The Commissioner released his decision on who will be participating in the Commission’s public hearings in early March 2022. Read the Order on Applications for Standing and Funding

The transcripts of over 90 examinations conducted by the Commission before the hearings, the schedule for the public hearings as well as the recordings, exhibits and transcripts are available on the Commission’s website.

The Commission will continue to regularly update its website to keep the public and media informed on the latest developments in the inquiry, including next steps in the process.



Why were witnesses allowed to testify remotely?

Witnesses were allowed to testify remotely to increase the efficiency of the Commission’s public hearings.


Why did the Commission hold an Expert Panel discussion on public-private partnerships?

The Commission has a mandate to investigate the commercial and technical circumstances that led to the breakdowns and derailments of the Ottawa Light Rail Transit Project – Stage I. The project was delivered as a public-private partnership (P3) and the Expert Panel was convened to inform the Commissioner’s recommendations. The expert panel did not provide an opinion or draw conclusions regarding the specific facts of the Ottawa Light Rail Transit Project.


What experts participated in the Expert Panel discussion?

The participating experts were:

  • Bent Flyvbjerg
  • Matti Siemiatycki
  • Anne Stafford

Biographies on the experts are available here.


How many people were in attendance at the public meetings?

The Commission thanks the over 70 members of the public who attended onsite and the 12 members of the press who also were in attendance, as well as the nearly 1,000 people who watched the livestream and the thousands of people who watched on television on Rogers TV (English and French channels). The Commission is grateful for all the speakers who talked during these meetings, onsite, by video or by calling. All these testimonies and opinions will help the Commission to continue its investigation.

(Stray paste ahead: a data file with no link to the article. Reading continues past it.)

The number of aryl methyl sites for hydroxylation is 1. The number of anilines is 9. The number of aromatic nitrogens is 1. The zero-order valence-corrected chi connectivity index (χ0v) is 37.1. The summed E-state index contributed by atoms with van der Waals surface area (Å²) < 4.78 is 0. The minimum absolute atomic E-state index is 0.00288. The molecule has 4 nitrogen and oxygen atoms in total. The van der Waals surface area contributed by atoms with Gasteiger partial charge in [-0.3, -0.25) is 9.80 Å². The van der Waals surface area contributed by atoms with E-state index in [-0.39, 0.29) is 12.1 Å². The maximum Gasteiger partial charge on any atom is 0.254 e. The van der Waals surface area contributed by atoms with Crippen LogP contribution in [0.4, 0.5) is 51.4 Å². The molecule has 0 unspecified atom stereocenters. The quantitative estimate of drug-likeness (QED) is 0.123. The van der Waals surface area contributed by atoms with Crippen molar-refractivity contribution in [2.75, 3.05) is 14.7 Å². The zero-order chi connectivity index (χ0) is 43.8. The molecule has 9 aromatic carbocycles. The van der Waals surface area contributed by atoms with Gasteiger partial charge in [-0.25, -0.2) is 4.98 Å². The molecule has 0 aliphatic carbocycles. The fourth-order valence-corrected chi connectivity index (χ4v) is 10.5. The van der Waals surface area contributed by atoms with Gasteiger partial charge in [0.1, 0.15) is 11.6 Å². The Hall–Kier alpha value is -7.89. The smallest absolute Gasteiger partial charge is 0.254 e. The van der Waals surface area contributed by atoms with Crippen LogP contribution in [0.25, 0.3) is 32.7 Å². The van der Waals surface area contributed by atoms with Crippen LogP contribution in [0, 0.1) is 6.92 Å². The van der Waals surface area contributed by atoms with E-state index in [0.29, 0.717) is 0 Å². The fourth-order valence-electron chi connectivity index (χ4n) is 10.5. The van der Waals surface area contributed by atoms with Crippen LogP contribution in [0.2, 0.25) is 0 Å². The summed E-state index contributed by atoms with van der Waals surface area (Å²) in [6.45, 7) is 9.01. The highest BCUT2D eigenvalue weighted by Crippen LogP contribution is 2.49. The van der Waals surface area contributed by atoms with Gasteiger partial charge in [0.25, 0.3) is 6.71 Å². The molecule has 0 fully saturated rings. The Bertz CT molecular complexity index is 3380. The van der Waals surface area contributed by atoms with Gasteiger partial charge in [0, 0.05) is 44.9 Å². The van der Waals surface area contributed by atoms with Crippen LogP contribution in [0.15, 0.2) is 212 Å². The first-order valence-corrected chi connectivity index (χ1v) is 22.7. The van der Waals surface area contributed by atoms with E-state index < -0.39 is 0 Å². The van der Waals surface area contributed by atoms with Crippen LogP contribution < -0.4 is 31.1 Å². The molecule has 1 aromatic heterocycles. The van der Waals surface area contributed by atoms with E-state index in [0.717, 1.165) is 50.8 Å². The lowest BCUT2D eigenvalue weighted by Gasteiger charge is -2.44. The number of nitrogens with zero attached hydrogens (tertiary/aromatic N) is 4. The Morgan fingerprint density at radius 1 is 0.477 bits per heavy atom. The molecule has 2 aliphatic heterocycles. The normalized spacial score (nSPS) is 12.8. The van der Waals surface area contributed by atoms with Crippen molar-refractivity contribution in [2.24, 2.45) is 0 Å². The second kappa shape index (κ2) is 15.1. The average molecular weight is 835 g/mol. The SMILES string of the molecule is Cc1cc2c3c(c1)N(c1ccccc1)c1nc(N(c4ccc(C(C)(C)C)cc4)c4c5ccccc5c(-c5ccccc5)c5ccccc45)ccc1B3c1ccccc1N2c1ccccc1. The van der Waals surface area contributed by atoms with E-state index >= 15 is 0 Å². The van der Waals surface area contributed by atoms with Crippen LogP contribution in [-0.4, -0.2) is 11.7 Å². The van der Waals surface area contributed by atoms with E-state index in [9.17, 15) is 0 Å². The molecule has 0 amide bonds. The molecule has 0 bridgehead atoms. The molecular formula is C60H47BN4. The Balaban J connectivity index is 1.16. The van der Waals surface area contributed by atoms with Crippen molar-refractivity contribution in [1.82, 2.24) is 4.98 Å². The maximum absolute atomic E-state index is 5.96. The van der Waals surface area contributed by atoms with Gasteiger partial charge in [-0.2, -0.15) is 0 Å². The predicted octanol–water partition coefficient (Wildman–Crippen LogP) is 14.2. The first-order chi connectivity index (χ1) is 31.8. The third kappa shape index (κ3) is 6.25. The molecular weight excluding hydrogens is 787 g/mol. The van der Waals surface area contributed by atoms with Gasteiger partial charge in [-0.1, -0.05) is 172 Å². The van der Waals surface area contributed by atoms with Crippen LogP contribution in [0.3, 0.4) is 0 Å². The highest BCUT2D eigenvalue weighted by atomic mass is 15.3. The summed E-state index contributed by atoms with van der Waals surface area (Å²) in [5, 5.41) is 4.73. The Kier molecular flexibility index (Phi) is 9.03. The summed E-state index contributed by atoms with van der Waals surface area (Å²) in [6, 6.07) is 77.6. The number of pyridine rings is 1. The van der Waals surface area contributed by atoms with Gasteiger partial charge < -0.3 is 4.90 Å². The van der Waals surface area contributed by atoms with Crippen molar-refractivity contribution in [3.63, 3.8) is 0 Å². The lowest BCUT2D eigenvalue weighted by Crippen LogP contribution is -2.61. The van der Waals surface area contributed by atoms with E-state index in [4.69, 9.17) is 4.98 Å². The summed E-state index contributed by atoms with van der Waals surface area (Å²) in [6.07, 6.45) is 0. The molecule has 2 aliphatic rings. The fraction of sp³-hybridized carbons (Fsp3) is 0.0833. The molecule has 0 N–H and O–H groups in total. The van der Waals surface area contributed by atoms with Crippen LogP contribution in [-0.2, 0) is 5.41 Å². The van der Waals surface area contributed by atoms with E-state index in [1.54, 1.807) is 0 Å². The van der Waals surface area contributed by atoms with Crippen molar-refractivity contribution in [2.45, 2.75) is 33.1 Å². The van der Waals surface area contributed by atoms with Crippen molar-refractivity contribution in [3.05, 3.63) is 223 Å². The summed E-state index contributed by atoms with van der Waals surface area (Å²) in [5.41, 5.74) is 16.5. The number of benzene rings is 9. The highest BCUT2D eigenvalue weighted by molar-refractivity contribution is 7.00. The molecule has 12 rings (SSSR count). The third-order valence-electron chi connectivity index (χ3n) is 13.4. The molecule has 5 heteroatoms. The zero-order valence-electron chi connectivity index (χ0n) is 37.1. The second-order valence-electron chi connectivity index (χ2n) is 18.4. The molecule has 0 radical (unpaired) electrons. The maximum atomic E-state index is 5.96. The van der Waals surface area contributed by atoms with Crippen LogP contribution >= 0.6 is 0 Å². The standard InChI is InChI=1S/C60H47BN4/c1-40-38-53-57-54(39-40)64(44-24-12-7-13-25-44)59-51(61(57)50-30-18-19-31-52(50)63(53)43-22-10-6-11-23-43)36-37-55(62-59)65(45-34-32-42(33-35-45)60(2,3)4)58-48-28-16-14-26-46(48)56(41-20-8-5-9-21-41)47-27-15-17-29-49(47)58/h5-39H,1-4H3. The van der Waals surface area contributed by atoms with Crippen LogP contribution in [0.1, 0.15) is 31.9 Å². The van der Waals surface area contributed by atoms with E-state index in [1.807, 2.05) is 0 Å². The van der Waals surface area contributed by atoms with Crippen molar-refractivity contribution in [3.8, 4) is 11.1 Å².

What is the responsibility of the Commissioner?

As Commissioner, Justice Hourigan has a mandate to investigate the questions posed in the Terms of Reference, including the procurement, delivery and operations of Stage 1 of the Ottawa Light Rail Transit system (OLRT1). He will also be responsible for delivering a report of the Commission’s findings, including recommendations to help prevent the issues identified from happening again.


When will the Commission be required to deliver its final report and recommendations?

Following the public hearings held in Ottawa from June 13 to July 7, 2022, the Commission asked the Minister of Transportation, Caroline Mulroney, for an extension to deliver its final report after August 31, 2022, as permitted under the Commission’s mandate. The Commission received the authorization to deliver the report by no later than November 30, 2022.


What does Stage 1 of the Ottawa Light Rail Transit (OLRT1) system include?

Stage 1 of the Ottawa Light Rail Transit system includes the following features:

  • A 12.5-kilometre line along the existing Bus Route System (BRT) corridor from Blair Road in the east to Tunney's Pasture in the west;
  • A tunnel through the downtown core; and
  • 13 stations, including three underground stations.


What is an Order in Council?

An Order in Council (OIC) is a government order recommended by the Executive Council and signed by the Lieutenant Governor.

While they have a wide variety of uses, OICs are most frequently used to:

  • set up agencies, boards or commissions;
  • appoint people to agencies, boards or commissions and set their salaries;
  • bring laws (or parts of laws) into effect;
  • appoint provincial judges and certain senior public servants;
  • create advisory bodies and appoint special advisors; and
  • assign legal responsibilities to government ministers.

OICs can be new or they can amend or cancel previous OICs. They must be approved by the Executive Council (the Premier and Cabinet Ministers) and are not legal until they are signed by the Lieutenant Governor.